There are a lot of book group leaders and literature professors and (authors, too)-- who believe that the author's life should have no bearing on discussions of their work. In fact, these leaders don't even include an author biography. Instead, they focus on what they call a text-based analysis..
I believe that the author's life is totally relevant and a lot of fun to discuss--so if you get me as your leader, you get the scoop on the author, too. And sometimes that author even shows up! Take that--text based fans!
The Book Review Handout: I always hand out a book review at book group meetings or send members an online link. This one was by Michiko Kakutani of the New York Times (Sept 30, 2008), called "If NIck and Nora Lived in A Darker Landscape." I picked it because it is a mixed review. Kakutani likes the main characters and says, "their peculiar chemistry is what fuels the plot." As for the mystery plot itself, she calls it "messy and increasingly implausible." When explaining the mystery, she says that "Larsson stumbles badly, resorting to every bad cliche from very bad serial-killer movie ever shown on late night TV." Maybe that's why the book has become an international bestseller, second in popularity only to Khaled Hosseini's The Kiterunner.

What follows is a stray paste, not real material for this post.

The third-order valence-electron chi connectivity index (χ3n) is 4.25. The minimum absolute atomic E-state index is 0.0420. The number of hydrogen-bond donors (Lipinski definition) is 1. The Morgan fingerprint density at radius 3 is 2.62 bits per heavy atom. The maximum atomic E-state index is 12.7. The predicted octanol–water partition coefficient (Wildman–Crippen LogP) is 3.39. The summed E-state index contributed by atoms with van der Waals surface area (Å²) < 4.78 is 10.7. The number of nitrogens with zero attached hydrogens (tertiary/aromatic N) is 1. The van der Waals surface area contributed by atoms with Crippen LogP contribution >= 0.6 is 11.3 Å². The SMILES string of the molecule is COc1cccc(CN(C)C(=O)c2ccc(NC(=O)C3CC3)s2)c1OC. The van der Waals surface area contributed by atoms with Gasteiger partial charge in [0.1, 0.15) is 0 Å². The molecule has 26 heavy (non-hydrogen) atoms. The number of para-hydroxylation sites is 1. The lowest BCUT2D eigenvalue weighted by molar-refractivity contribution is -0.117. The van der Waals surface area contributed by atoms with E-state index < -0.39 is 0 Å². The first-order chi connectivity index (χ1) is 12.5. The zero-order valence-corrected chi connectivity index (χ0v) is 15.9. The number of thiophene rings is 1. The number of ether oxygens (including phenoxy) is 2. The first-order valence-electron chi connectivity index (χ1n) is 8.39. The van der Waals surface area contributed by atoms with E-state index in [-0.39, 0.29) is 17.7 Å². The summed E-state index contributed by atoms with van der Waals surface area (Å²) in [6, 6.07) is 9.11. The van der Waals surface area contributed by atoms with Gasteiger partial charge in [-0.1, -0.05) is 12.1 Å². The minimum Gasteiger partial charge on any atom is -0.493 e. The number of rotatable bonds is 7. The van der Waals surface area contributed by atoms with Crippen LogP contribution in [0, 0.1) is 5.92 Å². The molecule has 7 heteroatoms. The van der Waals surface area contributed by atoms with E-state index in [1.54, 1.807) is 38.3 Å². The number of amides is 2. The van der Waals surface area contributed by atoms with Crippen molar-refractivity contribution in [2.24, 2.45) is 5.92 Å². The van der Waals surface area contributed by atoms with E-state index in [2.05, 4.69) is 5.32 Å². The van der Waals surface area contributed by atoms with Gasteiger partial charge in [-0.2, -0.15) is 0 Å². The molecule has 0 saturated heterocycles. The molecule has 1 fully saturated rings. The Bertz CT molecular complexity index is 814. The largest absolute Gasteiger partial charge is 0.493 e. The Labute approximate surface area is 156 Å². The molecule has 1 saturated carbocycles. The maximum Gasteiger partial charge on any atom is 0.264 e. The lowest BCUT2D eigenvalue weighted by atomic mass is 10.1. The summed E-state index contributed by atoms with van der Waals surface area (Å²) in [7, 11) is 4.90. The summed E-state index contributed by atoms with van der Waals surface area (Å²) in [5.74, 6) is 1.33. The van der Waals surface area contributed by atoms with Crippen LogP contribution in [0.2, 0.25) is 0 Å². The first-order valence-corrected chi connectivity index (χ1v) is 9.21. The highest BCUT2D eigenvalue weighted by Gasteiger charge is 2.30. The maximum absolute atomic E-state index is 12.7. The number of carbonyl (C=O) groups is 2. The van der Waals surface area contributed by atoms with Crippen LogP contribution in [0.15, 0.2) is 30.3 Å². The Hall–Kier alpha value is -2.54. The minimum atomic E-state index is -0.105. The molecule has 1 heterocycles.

Lots to discuss here.
The discussion questions: The Menlo Park Library book group has been together a long time and I don't have a set list of discussion questions for them anymore. The discussions grow organically--one question leads to another. In fact, the worst thing that a book group leader (or any interviewer for that matter) can do, is to read down the set question list, even if the answers appear to be going in a different direction. Improvisation is key--although, yes, at times it can be dangerous!
For those who want a set list: there's the Random House Reader's Guide : http://www.randomhouse.com/catalog/display.pperl?isbn=9780307269751&view=rg&ref=authorsite_larssonrgg
Two questions I remember from last week:
The usual mystery question, "Were you able to solve the mystery in advance, and if so did it change your appreciation of the story?"
Also, "What made our hero Bloomqvist so attractive to women of all ages? Did you find that believable?"
Finally, there's the requisite, if you enjoyed this author, you might want to try...section of book group.
Two authors were mentioned,
One was Swedish author Astrid Lindgren, (1907-2002) whose wholesome Swedish heroine of superhuman strength, Pippi Longstocking was a precursor to Lisbeth Salander, the girl with the dragon tattoo. In fact, Pippi is referred to in the book. We lucky that Menlo Park Library had a Pippi Longstocking book in its youth services collection--and librarian Jennifer Wilkins showed a copy to the group.
The other author mentioned was Henning Mankell, whose noir detective novels, (One Step Behind, Firewall, featuring Detective Kurt Wallender have been serialized on Masterpiece Theatre. http://www.pbs.org/wgbh/masterpiece/wallander/index.html
Hope these tricks of the trade have helped.
If you host a Dragon Tattoo book group, write and let me know how it went!